but are determined not to allow the other side in the classroom.
Further, science orthodoxy teaches that human existence has no God-given
purpose, but is a chance event, a blip on the radar screen in the
infinity of time. No God had any part in the creation. The authors of
one of the leading biology textbooks openly state:
Darwin compiled enough support for his theory of descent with
modification to convince most of the scientists of his day that
organisms evolve without supernatural intervention. Subsequent
discoveries, including recent ones from molecular biology,
further support this great principle -- one that connects an
otherwise bewildering chaos of facts about organisms.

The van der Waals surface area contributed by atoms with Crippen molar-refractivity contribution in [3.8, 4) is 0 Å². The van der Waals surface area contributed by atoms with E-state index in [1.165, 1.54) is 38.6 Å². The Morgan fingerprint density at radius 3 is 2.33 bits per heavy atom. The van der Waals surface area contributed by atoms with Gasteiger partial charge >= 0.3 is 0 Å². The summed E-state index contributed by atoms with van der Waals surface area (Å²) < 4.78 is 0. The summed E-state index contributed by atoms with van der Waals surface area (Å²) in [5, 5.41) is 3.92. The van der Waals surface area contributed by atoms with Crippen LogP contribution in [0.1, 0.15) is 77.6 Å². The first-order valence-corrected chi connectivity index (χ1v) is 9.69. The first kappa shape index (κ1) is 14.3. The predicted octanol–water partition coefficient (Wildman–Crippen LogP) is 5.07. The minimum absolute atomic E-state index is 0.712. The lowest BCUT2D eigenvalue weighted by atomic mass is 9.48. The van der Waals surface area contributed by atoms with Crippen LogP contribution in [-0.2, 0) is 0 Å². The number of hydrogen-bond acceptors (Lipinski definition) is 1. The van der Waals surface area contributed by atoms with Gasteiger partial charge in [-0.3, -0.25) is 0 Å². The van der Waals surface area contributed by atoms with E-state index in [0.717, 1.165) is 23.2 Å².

This view has the backing of the scientific community and the state,,
and attempts by professors to discuss favorably another view, when
challenged by the university or state, have in the past proved
It is obvious that an attempt to censor the teaching of "the other
side of atheism" in the college classroom is nothing more than a blatant
attempt to insure that only one side of the controversy is presented.
Those professors whom the nontheistic naturalistic evolutionists believe
will influence the students in a positive direction toward theism are
often fired, censored, or "reassigned."
If naturalistic evolution is true, why do its true believers have to
use political or bullying tactics to quiet creationists (as this author
knows from personal experience)? Why do they censor evidence in favor
of creationism in textbooks, and intimidate creationist students and
teachers to accept the evolutionist party line under penalty of failure,
dismissal, or worse? The reason must be that nontheists have determined
(for deeply held philosophical reasons) that others must be taught to
believe as they do and accept only atheism or naturalism in science.